Mulching with a Herd

I'm not a doctor. Or a nurse. Or anything even remotely medically related. There's a reason. I was not created to be. I lack composure in emergencies. Pretty sure this is a necessary skill for the medical profession. Dirt. That's what I do. Play in it, design with it, tell people where to put it and how much to use. In high school, on my Envirothon team, I was the "soil specialist" (NERD ALERT). So, it probably wasn't all too surprising when I went the way of civil/environmental engineering as an adult. Glorified dirt play.

I don't do a lot of civil design anymore, but by golly, sometimes I just need to play in the dirt.

Cue the mulch man.

We mulch because 1) I have this phobia that roaches (also referred to as "Palmetto Bugs" in these parts to make them sound less gross) thrive and live in the popular alternative - pine straw 2) I think it looks nice and 3) it requires less maintenance than the aforementioned pine straw.

For instance, our last mulch job "lasted" us four years.  The neighbors might contend that it didn't technically last that long.  I'd probably agree with them.  It was looking pretty rough out there.  I might not have much of a green thumb, but I sure can grow a flowerbed of weeds.  You see, as much as I want to play in the dirt, I also lack the luxuries of "free-time" and "babysitting services"...because, well, I don't want to pay for the latter and the former is self-explanatory. 

Free-time and babysitting be darned.  This week, I had enough.  Outside we went, the five kids and me, to tackle the mountain (or five cubic yards, whatever) of mulch.  It was like a sweatshop.  Pretty much in every way.  Child labor, sweat, all of that stuff.  I learned a lot about my kids from this little exercise which turned out to be a lot more involved than simply spreading mulch.  It required weeding, trimming, laying landscape fabric, pulling out and relaying pavers, hauling bricks, hauling weeds, then, and only then hauling and spreading mulch.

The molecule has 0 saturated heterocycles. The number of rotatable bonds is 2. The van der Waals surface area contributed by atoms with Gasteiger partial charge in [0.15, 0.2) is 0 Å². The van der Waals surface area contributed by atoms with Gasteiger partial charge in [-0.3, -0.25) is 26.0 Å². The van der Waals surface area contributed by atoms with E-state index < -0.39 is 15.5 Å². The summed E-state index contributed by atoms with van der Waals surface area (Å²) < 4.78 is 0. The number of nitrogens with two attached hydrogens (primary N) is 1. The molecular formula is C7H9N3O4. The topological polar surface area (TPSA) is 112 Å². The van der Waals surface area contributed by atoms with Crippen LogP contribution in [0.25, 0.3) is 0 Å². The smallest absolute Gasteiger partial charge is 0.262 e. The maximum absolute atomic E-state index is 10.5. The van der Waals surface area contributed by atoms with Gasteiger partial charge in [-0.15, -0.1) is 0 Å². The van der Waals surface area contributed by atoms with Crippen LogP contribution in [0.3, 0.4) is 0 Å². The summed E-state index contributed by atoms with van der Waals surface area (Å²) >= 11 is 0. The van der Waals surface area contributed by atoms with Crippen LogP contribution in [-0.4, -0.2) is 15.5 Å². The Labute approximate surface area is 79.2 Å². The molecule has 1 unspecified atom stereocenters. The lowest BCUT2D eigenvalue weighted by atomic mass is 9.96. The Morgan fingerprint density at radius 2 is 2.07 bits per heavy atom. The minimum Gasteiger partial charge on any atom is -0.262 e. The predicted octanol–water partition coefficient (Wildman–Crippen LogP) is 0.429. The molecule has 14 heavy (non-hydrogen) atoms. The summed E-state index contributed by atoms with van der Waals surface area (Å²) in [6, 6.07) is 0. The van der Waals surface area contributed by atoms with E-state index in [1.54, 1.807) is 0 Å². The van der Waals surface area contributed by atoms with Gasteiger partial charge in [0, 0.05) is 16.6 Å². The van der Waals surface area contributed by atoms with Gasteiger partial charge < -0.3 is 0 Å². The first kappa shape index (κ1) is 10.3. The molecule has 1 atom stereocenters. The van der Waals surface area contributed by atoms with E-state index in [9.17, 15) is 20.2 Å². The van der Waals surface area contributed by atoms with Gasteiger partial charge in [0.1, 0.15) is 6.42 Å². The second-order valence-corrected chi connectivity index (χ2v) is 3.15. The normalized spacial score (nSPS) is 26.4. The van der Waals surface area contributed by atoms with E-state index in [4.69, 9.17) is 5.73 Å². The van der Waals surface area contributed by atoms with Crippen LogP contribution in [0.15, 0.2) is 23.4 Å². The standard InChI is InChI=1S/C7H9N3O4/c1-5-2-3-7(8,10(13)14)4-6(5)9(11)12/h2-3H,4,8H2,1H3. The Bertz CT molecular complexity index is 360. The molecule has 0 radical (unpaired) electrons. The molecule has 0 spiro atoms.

I had one kid working to pay off a debt.  One kid working because they were born to be a willing hard worker, as long as I "pay" her with words of praise.  One kid who loved to just roll in the dirt.  One who copied whatever the others were doing.  And one who didn't contribute much, but yelled at us from the comforts of the swing and exersaucer.   

As we sweated and hauled and shoveled and took turns watching the baby and delivering cold beverages and had to take breaks every 20 minutes because of a crying child or bathroom break or hungry baby or heatstroke, I thought (possibly contrary to what most might think), "Man, this is the life."  I think we were created to do hard things.  Not necessarily hard, intellectual things but grueling, hard laborious things.  We have "come so far" technologically.  Working smarter and not harder is the motto of the times.  But, is that really a good thing?  We're saving time and effort so that, what?  We can go inside, sit on our duff, and stare at a screen?  So we can eat chips and get lazier by the second?  Look, I like to eat chips and stare at a screen, but neither of those are as fulfilling as getting dirty and working up a legitimate sweat.  I sincerely hope this is something I can pass on to my kids.  It's certainly something my parents and grandparents taught me.  And it's something I can see my children marveling at as we read Farmer Boy and hear how hard Almanzo and his family worked.  And as we read the Little House books and hear how tough, yet simple and happy life was for the Ingalls.  I'm not a homesteader.  I'm just a suburban chick with five kids who relies heavily on pre-packaged foods to get through my day, but I do believe in hard work.  I believe that easiest is not always, in fact probably rarely, best.  I think we are teaching our kids that everything is okay as long as the job gets done.  It's not.  Not if it got done the lazy way.  There is value in sweat.